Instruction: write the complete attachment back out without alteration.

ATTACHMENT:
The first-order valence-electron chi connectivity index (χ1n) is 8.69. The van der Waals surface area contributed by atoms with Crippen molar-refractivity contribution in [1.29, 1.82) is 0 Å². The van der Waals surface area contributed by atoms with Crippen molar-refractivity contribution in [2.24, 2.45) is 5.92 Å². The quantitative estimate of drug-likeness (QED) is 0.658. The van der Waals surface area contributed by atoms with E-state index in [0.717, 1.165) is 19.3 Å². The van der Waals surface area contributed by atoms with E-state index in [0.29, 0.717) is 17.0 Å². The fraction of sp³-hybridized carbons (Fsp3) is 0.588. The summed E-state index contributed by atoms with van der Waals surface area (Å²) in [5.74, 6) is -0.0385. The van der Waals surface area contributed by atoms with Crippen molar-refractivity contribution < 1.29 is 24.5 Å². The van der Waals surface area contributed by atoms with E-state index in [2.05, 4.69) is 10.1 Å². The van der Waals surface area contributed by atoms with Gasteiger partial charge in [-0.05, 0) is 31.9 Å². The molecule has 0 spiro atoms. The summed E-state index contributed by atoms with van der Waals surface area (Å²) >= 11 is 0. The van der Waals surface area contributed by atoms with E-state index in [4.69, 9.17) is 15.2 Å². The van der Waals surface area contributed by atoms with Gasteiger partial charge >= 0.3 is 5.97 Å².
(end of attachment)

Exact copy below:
The first-order valence-electron chi connectivity index (χ1n) is 8.69. The van der Waals surface area contributed by atoms with Crippen molar-refractivity contribution in [1.29, 1.82) is 0 Å². The van der Waals surface area contributed by atoms with Crippen molar-refractivity contribution in [2.24, 2.45) is 5.92 Å². The quantitative estimate of drug-likeness (QED) is 0.658. The van der Waals surface area contributed by atoms with E-state index in [0.717, 1.165) is 19.3 Å². The van der Waals surface area contributed by atoms with E-state index in [0.29, 0.717) is 17.0 Å². The fraction of sp³-hybridized carbons (Fsp3) is 0.588. The summed E-state index contributed by atoms with van der Waals surface area (Å²) in [5.74, 6) is -0.0385. The van der Waals surface area contributed by atoms with Crippen molar-refractivity contribution < 1.29 is 24.5 Å². The van der Waals surface area contributed by atoms with E-state index in [2.05, 4.69) is 10.1 Å². The van der Waals surface area contributed by atoms with Gasteiger partial charge in [-0.05, 0) is 31.9 Å². The molecule has 0 spiro atoms. The summed E-state index contributed by atoms with van der Waals surface area (Å²) >= 11 is 0. The van der Waals surface area contributed by atoms with E-state index in [4.69, 9.17) is 15.2 Å². The van der Waals surface area contributed by atoms with Gasteiger partial charge >= 0.3 is 5.97 Å².